The First Step Toward Improving Literacy Rates — Student-Centered Learning

Dr. Jilliam Joe on Why the Way We Teach Reading Must Change

Over hundreds of hours observing classrooms, education researcher Dr. Jilliam Joe has witnessed firsthand the impact of children’s lack of foundational literacy skills they need to succeed.

There’s an elephant in the classroom: literacy rates continue to lag behind with 2/3 of students reading below grade level. Why does the trend of low literacy persist? we asked.

“It’s not a failure in terms of the content,” Dr. Joe said. “It’s the way we are delivering that content year after year. It’s just not working. The way we teach young people must change.”

In an interview with Learning A-Z, Dr. Joe offered several ways to do just that.

5 Ways to Address the Elephant in the Classroom

1. Shift Instruction to Be More Student-Centered

Dr. Joe believes one reason for our nation’s persistently low literacy rates is a lack of student-centered instruction that leverages students' strengths, needs, and interests to build foundational skills. “We cannot continue to teach from a system-centered perspective, it has to be student-centered,” she said.

But it’s not about what students are learning, it’s how. Are they learning in ways that are joyful, with content that’s connected to their interests? Are they seeing how these skills apply outside the classroom? Are they learning collaboratively?

She believes all of these strategies create more student-centered instruction and work to increase motivation, and subsequently, literacy rates.

2. Don’t Ignore the Impact of Race and Ethnicity

Dr. Joe believes there’s a second elephant in the classroom — race and ethnicity.

“There are some deeper issues that we continue to ignore,” she said. “We cannot ignore the fact that while children overall are seeing lower literacy rates, there are gaps that can be explained by race and ethnicity.”

The pandemic has only exacerbated equity gaps among African-American and Hispanic communities. Addressing the educational inequities among black and brown students is a key part of addressing low literacy rates overall, Dr. Joe said.

Dr. Joe's keynote address at our CONNECT conference highlighted the ways our existing models of education have failed to serve all children equitably and offered insights about the transformations necessary for a more equitable education system.

3. Integrate Education Technology Meaningfully

Students have a wide range of proficiency and needs. Tasking teachers with meeting all

of those needs simultaneously is overwhelming. Technology can help bridge the gap to differentiate instruction but only if integrated intentionally.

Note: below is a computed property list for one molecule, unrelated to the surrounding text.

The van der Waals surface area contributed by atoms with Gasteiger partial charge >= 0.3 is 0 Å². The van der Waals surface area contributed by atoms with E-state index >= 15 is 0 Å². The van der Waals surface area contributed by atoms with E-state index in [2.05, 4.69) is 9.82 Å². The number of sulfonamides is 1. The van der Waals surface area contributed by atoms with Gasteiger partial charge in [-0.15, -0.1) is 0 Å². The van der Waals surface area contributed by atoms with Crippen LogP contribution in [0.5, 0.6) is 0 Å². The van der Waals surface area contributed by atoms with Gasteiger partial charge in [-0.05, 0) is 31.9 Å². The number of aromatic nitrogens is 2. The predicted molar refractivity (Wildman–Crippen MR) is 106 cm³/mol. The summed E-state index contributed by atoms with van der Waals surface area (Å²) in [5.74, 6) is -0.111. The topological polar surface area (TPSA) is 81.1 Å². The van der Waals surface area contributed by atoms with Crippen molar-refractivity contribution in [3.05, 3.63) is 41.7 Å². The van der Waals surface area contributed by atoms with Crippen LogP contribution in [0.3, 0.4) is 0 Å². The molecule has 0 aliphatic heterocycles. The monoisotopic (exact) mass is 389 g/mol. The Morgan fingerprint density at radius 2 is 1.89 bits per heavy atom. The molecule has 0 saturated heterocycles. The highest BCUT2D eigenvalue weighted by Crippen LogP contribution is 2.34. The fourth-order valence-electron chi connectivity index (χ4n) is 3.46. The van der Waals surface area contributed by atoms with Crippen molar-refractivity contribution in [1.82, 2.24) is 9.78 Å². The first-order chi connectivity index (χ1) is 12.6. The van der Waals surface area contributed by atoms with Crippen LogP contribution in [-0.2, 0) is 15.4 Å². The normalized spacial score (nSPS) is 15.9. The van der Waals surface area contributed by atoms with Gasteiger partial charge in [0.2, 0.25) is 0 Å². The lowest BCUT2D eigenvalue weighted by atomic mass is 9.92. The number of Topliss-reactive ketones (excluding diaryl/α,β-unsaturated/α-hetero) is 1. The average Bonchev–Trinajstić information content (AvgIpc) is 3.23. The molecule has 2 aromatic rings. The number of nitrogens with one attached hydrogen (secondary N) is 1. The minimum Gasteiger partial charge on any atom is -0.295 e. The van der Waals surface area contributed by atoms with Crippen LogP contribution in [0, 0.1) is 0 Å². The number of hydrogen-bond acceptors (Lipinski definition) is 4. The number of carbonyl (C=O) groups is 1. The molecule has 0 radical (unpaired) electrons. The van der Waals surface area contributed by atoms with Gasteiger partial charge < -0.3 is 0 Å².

“It’s not just about sitting a student in front of a computer all day,” Dr. Joe said. “Good student-centered learning is supported by technology that’s integrated very purposefully. Students are not only engaging with technology, they are engaging meaningfully with their classmates and their teachers.”

4. Support Teachers With Professional Development

During her research, Dr. Joe said she observed just how much skill it takes to not only manage a classroom of 25+ students but also deliver effective instruction.

“What we are asking educators to do is no small thing,” she said. “They need support. They need not only content support but structural support to do their jobs well.”

Dr. Joe said teachers need continued professional development that incorporates technology solutions for differentiation. School leaders can support teachers by carving out more time for the professional development necessary for student-centered instruction.

5. Work Together to Improve Literacy for All Students

Dr. Joe’s research showed her just how siloed education is. She said all stakeholders — educators, students, parents, school leaders, policymakers, researchers — need an equal voice.

“If we are going to address this problem on a large scale, we gotta get in the same room and start having conversations about the elephant in the room.” Progress toward higher literacy rates will be slow, she warned. “Nothing in education happens quickly. But we have to start.”

How Foundations A-Z Addresses the Elephant in the Classroom

The stakes are high if we don’t address the elephant in the classroom today. Research shows that all students benefit from explicit and systematic foundational skills instruction to set them up for advanced literacy success.

Built on the Science of Reading, Foundations A-Z empowers teachers to develop the confidence needed, regardless of experience, to effectively teach all foundational skills and instill the joy of learning.

Promote Literacy for Every Student With Foundations A-Z

Start a free trial of Foundations A-Z to see how engaging, student-centered instruction can boost literacy rates in your classroom.

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